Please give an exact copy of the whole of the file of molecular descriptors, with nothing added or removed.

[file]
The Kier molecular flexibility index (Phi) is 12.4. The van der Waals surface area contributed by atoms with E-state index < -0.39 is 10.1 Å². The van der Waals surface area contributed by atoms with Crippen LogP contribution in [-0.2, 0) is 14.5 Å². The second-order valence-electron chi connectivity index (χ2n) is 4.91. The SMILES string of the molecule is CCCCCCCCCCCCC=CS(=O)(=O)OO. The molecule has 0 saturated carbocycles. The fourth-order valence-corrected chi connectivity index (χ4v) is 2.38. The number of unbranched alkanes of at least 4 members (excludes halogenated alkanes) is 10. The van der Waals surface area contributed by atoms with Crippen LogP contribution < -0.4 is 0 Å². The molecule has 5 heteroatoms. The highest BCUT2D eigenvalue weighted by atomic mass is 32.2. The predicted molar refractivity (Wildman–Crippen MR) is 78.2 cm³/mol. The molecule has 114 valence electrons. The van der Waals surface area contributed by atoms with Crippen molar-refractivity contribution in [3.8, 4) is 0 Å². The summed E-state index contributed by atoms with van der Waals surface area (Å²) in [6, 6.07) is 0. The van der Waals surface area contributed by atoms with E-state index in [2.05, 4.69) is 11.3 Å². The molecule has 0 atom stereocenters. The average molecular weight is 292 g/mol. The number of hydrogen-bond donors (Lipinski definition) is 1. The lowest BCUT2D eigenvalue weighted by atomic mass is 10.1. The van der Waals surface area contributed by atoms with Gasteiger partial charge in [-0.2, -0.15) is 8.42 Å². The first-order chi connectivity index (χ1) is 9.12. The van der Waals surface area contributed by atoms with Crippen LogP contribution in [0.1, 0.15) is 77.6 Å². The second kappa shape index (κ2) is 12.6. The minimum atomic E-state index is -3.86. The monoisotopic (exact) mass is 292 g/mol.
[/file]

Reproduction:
The Kier molecular flexibility index (Phi) is 12.4. The van der Waals surface area contributed by atoms with E-state index < -0.39 is 10.1 Å². The van der Waals surface area contributed by atoms with Crippen LogP contribution in [-0.2, 0) is 14.5 Å². The second-order valence-electron chi connectivity index (χ2n) is 4.91. The SMILES string of the molecule is CCCCCCCCCCCCC=CS(=O)(=O)OO. The molecule has 0 saturated carbocycles. The fourth-order valence-corrected chi connectivity index (χ4v) is 2.38. The number of unbranched alkanes of at least 4 members (excludes halogenated alkanes) is 10. The van der Waals surface area contributed by atoms with Crippen LogP contribution < -0.4 is 0 Å². The molecule has 5 heteroatoms. The highest BCUT2D eigenvalue weighted by atomic mass is 32.2. The predicted molar refractivity (Wildman–Crippen MR) is 78.2 cm³/mol. The molecule has 114 valence electrons. The van der Waals surface area contributed by atoms with Crippen molar-refractivity contribution in [3.8, 4) is 0 Å². The summed E-state index contributed by atoms with van der Waals surface area (Å²) in [6, 6.07) is 0. The van der Waals surface area contributed by atoms with E-state index in [2.05, 4.69) is 11.3 Å². The molecule has 0 atom stereocenters. The average molecular weight is 292 g/mol. The number of hydrogen-bond donors (Lipinski definition) is 1. The lowest BCUT2D eigenvalue weighted by atomic mass is 10.1. The van der Waals surface area contributed by atoms with Gasteiger partial charge in [-0.2, -0.15) is 8.42 Å². The first-order chi connectivity index (χ1) is 9.12. The van der Waals surface area contributed by atoms with Crippen LogP contribution in [0.1, 0.15) is 77.6 Å². The second kappa shape index (κ2) is 12.6. The minimum atomic E-state index is -3.86. The monoisotopic (exact) mass is 292 g/mol.